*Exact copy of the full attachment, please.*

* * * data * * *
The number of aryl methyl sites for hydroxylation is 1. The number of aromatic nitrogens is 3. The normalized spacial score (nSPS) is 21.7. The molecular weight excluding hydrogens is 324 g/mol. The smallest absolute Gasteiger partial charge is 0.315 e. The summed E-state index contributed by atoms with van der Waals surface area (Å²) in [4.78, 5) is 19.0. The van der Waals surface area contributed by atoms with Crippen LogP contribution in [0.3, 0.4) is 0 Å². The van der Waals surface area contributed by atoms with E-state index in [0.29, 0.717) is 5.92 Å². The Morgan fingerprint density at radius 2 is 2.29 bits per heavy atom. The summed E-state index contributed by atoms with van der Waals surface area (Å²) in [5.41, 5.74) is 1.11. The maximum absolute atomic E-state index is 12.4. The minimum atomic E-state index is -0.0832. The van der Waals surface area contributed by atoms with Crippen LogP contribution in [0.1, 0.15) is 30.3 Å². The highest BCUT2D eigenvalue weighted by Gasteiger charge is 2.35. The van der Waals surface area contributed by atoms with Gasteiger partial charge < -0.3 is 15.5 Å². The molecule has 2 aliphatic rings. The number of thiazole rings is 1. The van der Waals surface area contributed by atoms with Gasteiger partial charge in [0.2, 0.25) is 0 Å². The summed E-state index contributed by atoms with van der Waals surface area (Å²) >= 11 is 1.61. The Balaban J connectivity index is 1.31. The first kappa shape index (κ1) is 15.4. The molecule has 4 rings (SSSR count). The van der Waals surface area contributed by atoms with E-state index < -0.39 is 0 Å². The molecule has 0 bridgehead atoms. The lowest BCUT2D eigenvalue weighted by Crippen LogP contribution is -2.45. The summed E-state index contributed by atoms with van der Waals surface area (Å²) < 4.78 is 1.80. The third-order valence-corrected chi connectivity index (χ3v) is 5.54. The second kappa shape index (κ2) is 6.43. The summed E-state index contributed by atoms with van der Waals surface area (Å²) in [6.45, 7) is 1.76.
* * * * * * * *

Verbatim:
The number of aryl methyl sites for hydroxylation is 1. The number of aromatic nitrogens is 3. The normalized spacial score (nSPS) is 21.7. The molecular weight excluding hydrogens is 324 g/mol. The smallest absolute Gasteiger partial charge is 0.315 e. The summed E-state index contributed by atoms with van der Waals surface area (Å²) in [4.78, 5) is 19.0. The van der Waals surface area contributed by atoms with Crippen LogP contribution in [0.3, 0.4) is 0 Å². The van der Waals surface area contributed by atoms with E-state index in [0.29, 0.717) is 5.92 Å². The Morgan fingerprint density at radius 2 is 2.29 bits per heavy atom. The summed E-state index contributed by atoms with van der Waals surface area (Å²) in [5.41, 5.74) is 1.11. The maximum absolute atomic E-state index is 12.4. The minimum atomic E-state index is -0.0832. The van der Waals surface area contributed by atoms with Crippen LogP contribution in [0.1, 0.15) is 30.3 Å². The highest BCUT2D eigenvalue weighted by Gasteiger charge is 2.35. The van der Waals surface area contributed by atoms with Gasteiger partial charge < -0.3 is 15.5 Å². The molecule has 2 aliphatic rings. The number of thiazole rings is 1. The van der Waals surface area contributed by atoms with Gasteiger partial charge in [0.2, 0.25) is 0 Å². The summed E-state index contributed by atoms with van der Waals surface area (Å²) >= 11 is 1.61. The Balaban J connectivity index is 1.31. The first kappa shape index (κ1) is 15.4. The molecule has 4 rings (SSSR count). The van der Waals surface area contributed by atoms with E-state index < -0.39 is 0 Å². The molecule has 0 bridgehead atoms. The lowest BCUT2D eigenvalue weighted by Crippen LogP contribution is -2.45. The summed E-state index contributed by atoms with van der Waals surface area (Å²) < 4.78 is 1.80. The third-order valence-corrected chi connectivity index (χ3v) is 5.54. The second kappa shape index (κ2) is 6.43. The summed E-state index contributed by atoms with van der Waals surface area (Å²) in [6.45, 7) is 1.76.